5 essential truths about re­silience

Weekend Herald - - Ca­reers -

Time and again I see em­ploy­ers ask­ing for the skill of re­silience in job de­scrip­tions and ad­ver­tise­ments. While the term re­silience can seem to be an amor­phous at­tribute, Kathryn Jack­son, ca­reer spe­cial­ist and au­thor of the new coach­ing-style work­book Re­silience at Work, has five keys that help us un­der­stand the im­por­tance of this vi­tal skill, and how we can har­ness it more ef­fec­tively in our lives.

1.Re­silience is al­ways per­sonal

“Our need for re­silience is largely driven by our per­cep­tion of the in­creased stress and pres­sure in our life, and in our work,” Jack­son be­lieves. “Stress can lead to gen­uine sick­ness, con­tribut­ing to around $1.5 bil­lion/yr lost due to ab­sence and stress” (Well­ness in the Work­place Sur­vey Re­port, 2017). How­ever , if you were to ask 100 peo­ple in the street what causes this stress and pres­sure, you would likely get 100 dif­fer­ent an­swers. What causes pres­sure for one per­son will be a pos­i­tive driver for an­other. “As a re­sult, grow­ing re­silience in peo­ple re­quires a more per­son­alised ap­proach than sim­ply jump­ing on the lat­est re­siliencere­lated trend,” Jack­son says.

2.Build­ing re­silience starts in your head

Our per­ceived need for re­silience is linked to our in­ter­nal re­sponse to ex­ter­nal stres­sors, so tak­ing the time to get to know our thoughts is crit­i­cal to be­com­ing more re­silient. “What we be­lieve to be true about things that happen around us has a very real im­pact on the neu­ro­chem­i­cal re­sponse in our bod­ies — lead­ing to help­ful or un­help­ful phys­i­cal states”.

3.Re­silience can be suc­cess­fully de­vel­oped

Jack­sons’ re­search has found re­silient at­tributes can be de­vel­oped at any time. “By ex­plor­ing the four foun­da­tions for re­silience — Emo­tional Hon­esty (de­vel­op­ing emo­tional lit­er­acy and tend­ing to our emo­tional well-be­ing), Self-Care (pri­ori­tis­ing the recharge of spir­i­tual and phys­i­cal well-be­ing), Con­nect­ing (choos­ing our tribe wisely and stay­ing con­nected for real) and Learn­ing (the skill of learn­ing and grow­ing stronger), you can check in with your­self to en­sure you are op­er­at­ing from a place of op­ti­mal strength”.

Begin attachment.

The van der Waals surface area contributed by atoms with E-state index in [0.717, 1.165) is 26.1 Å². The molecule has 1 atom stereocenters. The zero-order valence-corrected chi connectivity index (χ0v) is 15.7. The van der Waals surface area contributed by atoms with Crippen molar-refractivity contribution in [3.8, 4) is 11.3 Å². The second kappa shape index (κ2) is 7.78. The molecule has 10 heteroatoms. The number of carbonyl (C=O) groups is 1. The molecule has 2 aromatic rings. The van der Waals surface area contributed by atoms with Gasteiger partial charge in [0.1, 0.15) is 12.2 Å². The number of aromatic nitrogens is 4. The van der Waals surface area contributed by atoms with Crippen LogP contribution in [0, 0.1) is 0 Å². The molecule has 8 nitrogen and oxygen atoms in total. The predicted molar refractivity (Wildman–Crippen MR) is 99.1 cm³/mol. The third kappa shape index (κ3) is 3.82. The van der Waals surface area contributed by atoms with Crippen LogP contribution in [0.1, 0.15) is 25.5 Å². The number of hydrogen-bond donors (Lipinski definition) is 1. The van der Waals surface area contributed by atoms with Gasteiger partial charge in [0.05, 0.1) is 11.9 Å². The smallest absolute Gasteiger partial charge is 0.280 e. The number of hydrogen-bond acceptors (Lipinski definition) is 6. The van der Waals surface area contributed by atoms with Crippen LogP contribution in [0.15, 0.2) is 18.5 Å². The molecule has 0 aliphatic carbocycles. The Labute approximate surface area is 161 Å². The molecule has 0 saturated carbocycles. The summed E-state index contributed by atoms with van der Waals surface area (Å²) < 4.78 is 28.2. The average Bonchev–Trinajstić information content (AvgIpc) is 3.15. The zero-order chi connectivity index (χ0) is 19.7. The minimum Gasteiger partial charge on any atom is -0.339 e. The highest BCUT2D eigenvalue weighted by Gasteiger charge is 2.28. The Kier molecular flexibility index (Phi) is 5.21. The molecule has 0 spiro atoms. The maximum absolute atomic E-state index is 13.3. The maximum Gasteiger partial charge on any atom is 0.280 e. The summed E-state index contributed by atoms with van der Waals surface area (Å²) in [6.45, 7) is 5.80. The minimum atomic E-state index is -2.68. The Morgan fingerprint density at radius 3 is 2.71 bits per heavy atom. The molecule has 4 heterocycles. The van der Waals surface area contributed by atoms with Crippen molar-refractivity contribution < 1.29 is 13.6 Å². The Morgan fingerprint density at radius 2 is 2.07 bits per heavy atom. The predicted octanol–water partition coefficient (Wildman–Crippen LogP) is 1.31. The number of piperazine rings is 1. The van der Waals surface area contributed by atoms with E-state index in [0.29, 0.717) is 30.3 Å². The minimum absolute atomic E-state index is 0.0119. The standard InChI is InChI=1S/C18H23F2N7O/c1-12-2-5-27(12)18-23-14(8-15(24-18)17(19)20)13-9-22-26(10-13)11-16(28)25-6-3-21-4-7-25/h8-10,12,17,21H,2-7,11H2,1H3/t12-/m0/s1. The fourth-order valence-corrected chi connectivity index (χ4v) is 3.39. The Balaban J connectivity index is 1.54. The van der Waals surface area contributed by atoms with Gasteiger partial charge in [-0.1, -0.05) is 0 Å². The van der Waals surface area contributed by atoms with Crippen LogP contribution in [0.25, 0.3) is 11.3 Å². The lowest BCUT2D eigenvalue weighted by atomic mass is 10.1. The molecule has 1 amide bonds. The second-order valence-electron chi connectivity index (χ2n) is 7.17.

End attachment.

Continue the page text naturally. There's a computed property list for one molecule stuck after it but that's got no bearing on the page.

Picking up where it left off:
4.Re­silience is of­ten mis­un­der­stood

As a rel­a­tively new area of re­search, re­silience is gath­er­ing ex­cit­ing mo­men­tum. “Much more than sim­ply grit­ting your teeth, bounc­ing back or be­ing happy all the time, to be at your most re­silient you must re­mind your­self how you best nur­ture all parts of your emo­tional, spir­i­tual, phys­i­cal, so­cial AND in­tel­lec­tual well-be­ing”.

5.The skill of re­silience is sought out by em­ploy­ers

“Look up re­silience as a gen­eral con­cept and you’ll quickly find it’s ev­ery­where right now; cul­tural re­silience, eco­nomic re­silience and com­mu­nity re­silience. The great news is that it is an at­tribute that’s widely per­ceived as pos­i­tive in the em­ploy­ment world”.

The world of work is not go­ing to stop chang­ing, and the things that cause us pres­sure in our work are un­likely to dis­ap­pear. There­fore, hav­ing the knowl­edge and skills to self-man­age your own re­silience means you are more likely to thrive, in­stead of just sur­vive.

Con­tact Tom O’Neil and the team at

CV.CO.NZ for a free CV or LinkedIn as­sess­ment or to be your per­sonal ca­reer coach. Visit www.cv.co.nz or www.Ca­reerCoach.nz to find out more.

Photo / Getty Im­ages

Re­silience will let you thrive in the work­place.

Tom O’Neil

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